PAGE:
Cholera dynamics and El Niño-Southern Oscillation.

  title={Cholera dynamics and El Ni{\~n}o-Southern Oscillation.},
  author={Mercedes Pascual and Xavier Rod{\'o} and Stephen P. Ellner and Rita R. Colwell and Menno Bouma},
  volume={289 5485},
Analysis of a monthly 18-year cholera time series from Bangladesh shows that the temporal variability of cholera exhibits an interannual component at the dominant frequency of El Niño-Southern Oscillation (ENSO). Results from nonlinear time series analysis support a role for both ENSO and previous disease levels in the dynamics of cholera. Cholera patterns are linked to the previously described changes in the atmospheric circulation of south Asia and, consistent with these changes, to regional… 

ENSO and cholera: A nonstationary link related to climate change?

We present here quantitative evidence for an increased role of interannual climate variability on the temporal dynamics of an infectious disease. The evidence is based on time-series analyses of the

Disentangling the Impact of ENSO and Indian Ocean Variability on the Regional Climate of Bangladesh: Implications for Cholera Risk

Abstract Recent studies arising from both statistical analysis and dynamical disease models indicate that there is a link between the incidence of cholera, a paradigmatic waterborne bacterial illness

Cholera forecast for Dhaka, Bangladesh, with the 2015-2016 El Niño: Lessons learned

Predictions of the predictability of cholera dynamics for the city in recent times are discussed in the context of regional and local climate conditions, which show that despite positive regional rainfall anomalies, rainfall and inundation in Dhaka remained low.

ENSO and cholera in South America : what can we learn about it from the 1991 cholera outbreak?

This paper explains what the El Nino Southern Oscillation (ENSO) is and how it affects the environment and economic activities. A brief description of the huge cholera outbreak that swept Peru and

Cholera resurgence in Piura, Peru: examining climate associations during the 1997–1998 El Niño

AbstractIn Peru, the climate pattern El Niño-Southern Oscillation (ENSO) was linked to a resurgence of cholera in 1998. While previous studies found a temperature connection, El Niño’s impact on

The Role of Global Climate Patterns in the Spatial and Temporal Distribution of Vector-Borne Disease

Global climate variability patterns, such as those associated with the El Nino/Southern Oscillation (ENSO) phenomena, have been shown to have an impact on vector-borne infectious disease outbreaks.

El Nino-Southern Oscillation and vector-borne diseases in Anhui, China.

The results suggest that the SOI could be used as an index in the study of the association of climate variability with the transmission of such diseases, particularly over larger areas, such as at a provincial or even state level, where averaging rainfall or temperature data across regions is inappropriate.



Global Climate and Infectious Disease: The Cholera Paradigm*

The association of Vibrio cholerae with plankton, notably copepods, provides further evidence for the environmental origin of cholera, as well as an explanation for the sporadic and erratic occurrence of Cholera epidemics.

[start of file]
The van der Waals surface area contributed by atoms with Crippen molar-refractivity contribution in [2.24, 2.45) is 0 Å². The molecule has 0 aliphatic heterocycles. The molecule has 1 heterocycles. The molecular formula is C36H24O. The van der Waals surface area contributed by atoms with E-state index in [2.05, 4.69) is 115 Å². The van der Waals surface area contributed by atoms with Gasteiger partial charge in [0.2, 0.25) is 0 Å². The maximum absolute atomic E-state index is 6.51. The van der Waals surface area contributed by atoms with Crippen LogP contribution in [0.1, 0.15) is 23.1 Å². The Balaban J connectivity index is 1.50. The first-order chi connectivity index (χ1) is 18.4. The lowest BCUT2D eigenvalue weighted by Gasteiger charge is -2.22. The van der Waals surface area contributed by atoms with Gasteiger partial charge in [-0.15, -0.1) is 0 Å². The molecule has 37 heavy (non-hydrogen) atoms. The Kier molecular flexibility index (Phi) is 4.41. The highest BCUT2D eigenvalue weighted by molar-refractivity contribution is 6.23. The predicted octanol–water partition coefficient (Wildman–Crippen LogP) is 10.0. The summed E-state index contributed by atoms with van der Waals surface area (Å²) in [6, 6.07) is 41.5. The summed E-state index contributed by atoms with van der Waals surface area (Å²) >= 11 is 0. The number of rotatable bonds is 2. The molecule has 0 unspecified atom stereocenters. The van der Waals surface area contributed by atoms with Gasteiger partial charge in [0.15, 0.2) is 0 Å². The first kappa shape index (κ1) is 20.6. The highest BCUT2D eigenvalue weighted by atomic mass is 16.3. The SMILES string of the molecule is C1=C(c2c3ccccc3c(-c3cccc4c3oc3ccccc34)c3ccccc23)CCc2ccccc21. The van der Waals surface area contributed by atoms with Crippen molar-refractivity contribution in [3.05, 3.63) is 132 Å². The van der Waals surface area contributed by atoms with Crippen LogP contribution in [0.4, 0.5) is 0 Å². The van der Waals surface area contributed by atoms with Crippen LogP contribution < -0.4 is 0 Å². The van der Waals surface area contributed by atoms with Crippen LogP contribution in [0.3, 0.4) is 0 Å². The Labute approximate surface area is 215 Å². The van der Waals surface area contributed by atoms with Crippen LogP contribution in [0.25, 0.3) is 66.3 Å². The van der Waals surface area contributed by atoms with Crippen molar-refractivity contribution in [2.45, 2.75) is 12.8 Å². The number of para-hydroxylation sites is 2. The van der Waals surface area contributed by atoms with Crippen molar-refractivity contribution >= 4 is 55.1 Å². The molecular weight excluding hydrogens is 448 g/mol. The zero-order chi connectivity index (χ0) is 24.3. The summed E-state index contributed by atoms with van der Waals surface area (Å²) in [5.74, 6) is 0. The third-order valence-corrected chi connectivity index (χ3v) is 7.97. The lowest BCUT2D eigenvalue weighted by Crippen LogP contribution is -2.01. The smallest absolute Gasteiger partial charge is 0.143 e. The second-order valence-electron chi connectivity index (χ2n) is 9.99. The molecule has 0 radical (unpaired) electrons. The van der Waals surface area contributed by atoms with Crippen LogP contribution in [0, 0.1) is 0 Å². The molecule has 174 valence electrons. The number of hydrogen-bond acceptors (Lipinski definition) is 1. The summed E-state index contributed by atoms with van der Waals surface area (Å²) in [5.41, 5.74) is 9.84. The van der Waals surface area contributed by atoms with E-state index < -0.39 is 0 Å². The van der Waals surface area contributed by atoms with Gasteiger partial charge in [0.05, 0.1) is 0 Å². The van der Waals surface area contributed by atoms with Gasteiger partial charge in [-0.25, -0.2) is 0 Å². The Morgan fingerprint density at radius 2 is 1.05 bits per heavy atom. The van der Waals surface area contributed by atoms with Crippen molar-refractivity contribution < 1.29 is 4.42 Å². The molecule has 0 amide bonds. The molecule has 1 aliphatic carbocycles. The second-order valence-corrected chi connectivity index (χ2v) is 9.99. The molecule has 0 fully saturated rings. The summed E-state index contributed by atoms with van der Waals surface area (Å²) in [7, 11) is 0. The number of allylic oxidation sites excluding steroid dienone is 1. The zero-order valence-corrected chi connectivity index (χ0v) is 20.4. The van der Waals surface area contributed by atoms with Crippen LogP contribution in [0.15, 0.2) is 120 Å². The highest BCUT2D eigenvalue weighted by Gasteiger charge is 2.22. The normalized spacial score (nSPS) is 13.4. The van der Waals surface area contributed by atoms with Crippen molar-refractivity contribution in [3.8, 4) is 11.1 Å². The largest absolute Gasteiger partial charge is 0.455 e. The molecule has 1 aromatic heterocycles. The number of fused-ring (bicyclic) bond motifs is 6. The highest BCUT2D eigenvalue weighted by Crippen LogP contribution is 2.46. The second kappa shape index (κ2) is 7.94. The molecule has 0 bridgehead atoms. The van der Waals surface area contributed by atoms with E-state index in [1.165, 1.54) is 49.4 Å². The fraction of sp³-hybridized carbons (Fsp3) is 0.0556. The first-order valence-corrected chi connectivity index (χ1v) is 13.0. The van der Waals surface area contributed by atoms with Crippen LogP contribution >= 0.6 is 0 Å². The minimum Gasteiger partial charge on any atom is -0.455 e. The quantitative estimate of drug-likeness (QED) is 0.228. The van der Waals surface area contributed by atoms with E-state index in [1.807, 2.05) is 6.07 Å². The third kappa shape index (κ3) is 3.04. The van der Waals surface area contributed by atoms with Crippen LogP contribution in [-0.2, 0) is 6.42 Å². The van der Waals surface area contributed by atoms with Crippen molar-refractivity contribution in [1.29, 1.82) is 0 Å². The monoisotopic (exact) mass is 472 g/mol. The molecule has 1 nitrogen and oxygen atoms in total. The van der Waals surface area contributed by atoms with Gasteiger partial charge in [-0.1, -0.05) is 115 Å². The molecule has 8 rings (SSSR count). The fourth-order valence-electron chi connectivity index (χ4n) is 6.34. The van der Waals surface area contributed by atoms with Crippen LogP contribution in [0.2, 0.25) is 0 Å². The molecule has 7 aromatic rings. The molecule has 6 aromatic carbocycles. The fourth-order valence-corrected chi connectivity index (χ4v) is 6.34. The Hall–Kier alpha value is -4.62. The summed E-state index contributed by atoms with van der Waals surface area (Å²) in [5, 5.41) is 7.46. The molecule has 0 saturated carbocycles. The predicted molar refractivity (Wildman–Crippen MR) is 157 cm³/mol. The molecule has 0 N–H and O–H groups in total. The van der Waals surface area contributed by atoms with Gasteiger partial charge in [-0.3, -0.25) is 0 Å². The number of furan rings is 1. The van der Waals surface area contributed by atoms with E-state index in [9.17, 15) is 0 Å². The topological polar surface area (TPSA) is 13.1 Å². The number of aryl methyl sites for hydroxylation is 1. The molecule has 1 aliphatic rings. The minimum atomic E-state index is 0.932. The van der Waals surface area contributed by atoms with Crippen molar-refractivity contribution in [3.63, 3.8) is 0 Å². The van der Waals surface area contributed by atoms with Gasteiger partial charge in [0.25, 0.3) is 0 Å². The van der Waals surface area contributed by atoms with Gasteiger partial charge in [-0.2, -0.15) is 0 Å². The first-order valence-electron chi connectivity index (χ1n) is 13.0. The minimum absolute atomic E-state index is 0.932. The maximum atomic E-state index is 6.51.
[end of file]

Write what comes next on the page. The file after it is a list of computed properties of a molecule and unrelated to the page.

Remote Sea Surface Temperature Variations during ENSO: Evidence for a Tropical Atmospheric Bridge

Abstract In an El Nino event, positive SST anomalies usually appear in remote ocean basins such as the South China Sea, the Indian Ocean, and the tropical North Atlantic approximately 3 to 6 months

Patterns of density dependence in measles dynamics

This paper uses nonparametric statistical methods to analyse how birth rate and population size modulate the negative density dependence between successive epidemics as well as their periodicity.

Small amplitude, long period outbreaks in seasonally driven epidemics

By relaxing the assumption of uniformity in the supply of susceptibles, simple models predict stable long period oscillatory epidemics having small amplitude, both coupled and single population models are considered.

Cholera in Lima, Peru, correlates with prior isolation of Vibrio cholerae from the environment.

Data from environmental sites in Lima, Peru from November 1993 through March 1995 support a model of cholera seasonality in which initial increases in number of V. cholerae in the environment are followed by onset of illness in the community, with these human cases further amplifying the organism as the epidemic cycle proceeds.

Climate and infectious disease: use of remote sensing for detection of Vibrio cholerae by indirect measurement.

  • B. LobitzL. Beck R. Colwell
  • Environmental Science
    Proceedings of the National Academy of Sciences of the United States of America
  • 2000
Confirming the hypothesis that V. cholerae is autochthonous to the aquatic environment and is a commensal of zooplankton, i.e., copepods, when combined with the findings of the satellite data analyses, provide strong evidence that cholera epidemics are climate-linked.

Seasonal variation of cloud radiative forcing derived from the Earth Radiation Budget Experiment

The NASA Earth Radiation Budget Experiment (ERBE), flying aboard multiple satellites, is providing new insights into the climate system. Monthly averaged clear-sky and cloudy sky flux data derived